The fraud loan was so questionable it makes me wonder weather there was criminal involvement by the originator of the loan. (I'm probably just sounding like a conspiracy theory nut job right now, lol) Would YOU have put double-digit percentages of the bank's equity on the line for a shaky loan with NO DEED OF TRUST? Nobody with a brain would have done that. Whoever approved that loan is either incompetent or on the take IMO.
I think the basic elements of the quarter were what I expected for interest income and expense. The problem on the noninterest income issues were the write downs on existing loans and the losses on ORE, otherwise noninterest income would have been strong. Provision also sucked. All of the things dealing with probelm credits. I am unsure what to say regarding this, but the problems don't seem to be abating as I expected. Credit quality has to be the banks sole focus.
Regarding dilution I don't expect that to happen. As they said in the annual mtg last year and in the announcement of the partial payoff of TARP, that they don't expect to dilute shareholders. However the scenario has changed, since earlier this year, namely the fact that they have earned $2.5 million less in the last two quarters than I had expected. But I agree with you, as an owner, I would much rather pay 9% for a year to year and a half rather than dilute.
As a shareholder, I would definitely like to know more about managements strategy going forward regarding returning value to shareholders. We will see what happens.
Thank you, Gentlemen,
What Mr, Munger said rings true with me. We can't know the extend of credit issue, but we know it'll manage through this. Core earning power--pretax, pre-provision, ex. one time items--on average asset remained at 1.45% .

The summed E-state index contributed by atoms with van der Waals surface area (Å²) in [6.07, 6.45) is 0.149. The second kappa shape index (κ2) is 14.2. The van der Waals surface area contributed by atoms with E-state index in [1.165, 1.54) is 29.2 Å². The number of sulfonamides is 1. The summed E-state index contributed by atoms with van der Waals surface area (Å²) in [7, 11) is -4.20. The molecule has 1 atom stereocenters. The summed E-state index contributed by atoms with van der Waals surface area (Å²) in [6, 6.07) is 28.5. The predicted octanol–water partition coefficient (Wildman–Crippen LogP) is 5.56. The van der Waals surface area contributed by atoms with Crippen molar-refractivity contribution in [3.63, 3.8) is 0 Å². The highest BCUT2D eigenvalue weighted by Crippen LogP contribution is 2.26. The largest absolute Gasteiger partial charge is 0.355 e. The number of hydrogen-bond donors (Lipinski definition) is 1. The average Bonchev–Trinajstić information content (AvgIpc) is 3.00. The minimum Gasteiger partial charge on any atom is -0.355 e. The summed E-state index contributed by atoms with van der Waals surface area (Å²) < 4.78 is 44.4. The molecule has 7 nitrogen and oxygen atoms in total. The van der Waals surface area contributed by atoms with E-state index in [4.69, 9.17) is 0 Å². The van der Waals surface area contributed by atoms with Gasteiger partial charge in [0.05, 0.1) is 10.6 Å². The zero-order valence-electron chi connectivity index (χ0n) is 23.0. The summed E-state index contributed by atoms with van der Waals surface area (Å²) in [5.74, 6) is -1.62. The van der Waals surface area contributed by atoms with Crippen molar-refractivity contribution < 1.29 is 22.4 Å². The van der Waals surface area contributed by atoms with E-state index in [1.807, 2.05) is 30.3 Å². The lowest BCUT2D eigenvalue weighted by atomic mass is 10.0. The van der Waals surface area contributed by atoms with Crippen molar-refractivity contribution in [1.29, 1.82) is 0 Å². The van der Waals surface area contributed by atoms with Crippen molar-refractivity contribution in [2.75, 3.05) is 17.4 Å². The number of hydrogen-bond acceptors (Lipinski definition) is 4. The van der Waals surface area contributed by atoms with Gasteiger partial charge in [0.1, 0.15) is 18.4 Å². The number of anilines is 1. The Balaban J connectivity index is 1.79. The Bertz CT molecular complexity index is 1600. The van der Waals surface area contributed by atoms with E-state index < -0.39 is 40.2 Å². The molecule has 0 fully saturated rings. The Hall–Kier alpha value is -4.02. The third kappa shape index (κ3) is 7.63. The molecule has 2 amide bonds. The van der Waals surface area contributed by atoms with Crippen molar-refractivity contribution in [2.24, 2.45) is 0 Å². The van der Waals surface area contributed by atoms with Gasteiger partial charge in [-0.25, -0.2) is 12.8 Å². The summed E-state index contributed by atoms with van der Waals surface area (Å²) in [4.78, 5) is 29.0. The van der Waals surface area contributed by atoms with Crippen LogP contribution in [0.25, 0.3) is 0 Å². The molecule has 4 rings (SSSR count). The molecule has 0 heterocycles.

As Mr. Work suggested, because of the set back, TARP may hang over its head, for a lot longer. :-(
Well the problem is that we don't "think" they will dilute shareholders, but their assurances were based upon strong earnings and capital cushion moving forward. Instead they've had loans blow up on them and are not in nearly as a strong financial position anymore like they once were.
It took forever for management to come out and discuss their TARP plan. Unlike most other quarters, even the CEO didn't seem to offer much confidence. They really need to outline their TARP plan, as any type of offering would really kill existing shareholder's and price, and quite frankly they have the option to just pay the 9% and deal with it until they are ready to float an offering much closer to book, or pay internally.
The credit quality has always been the story with GFED, but no one expected these issues so far along in the cycle. They really need to tighten their loan criteria. Reality is it was less than a $1million loss, and due to the small O/S -.34 looks very bad, but those numbers can turn to positive real quickly. However, correct me if I'm wrong, but there will probably be continued provisions on that loan secured mostly by that fraudulent security portfolio right?
I personally think even though you all disagree, that they should sell their NPA's in a package, take the write down, and then start earnings $2+ a share after...
Buffet what do you think about the long term future of GFED not only for financial strength but share price? Am I being too blinded by my large position to see straight? The capital cushion is below that 8% that I like, but at the same time I feel like if they can just somehow improve credit a little they could do very well. Or are we just seeing the start of possible real credit concerns?
I'm trying to figure out the worst case scenario. If they were to float 2million shares, it seems they would then in good times be limited closer to $1 EPS, so in the long long term maybe a $10 share price, but a world of hurt in the short term.
I think if there were some assurances from management that they will not dilute shareholders then share price will hold up much better. Maybe I'm concentrating too much on TARP, but I don't think I am.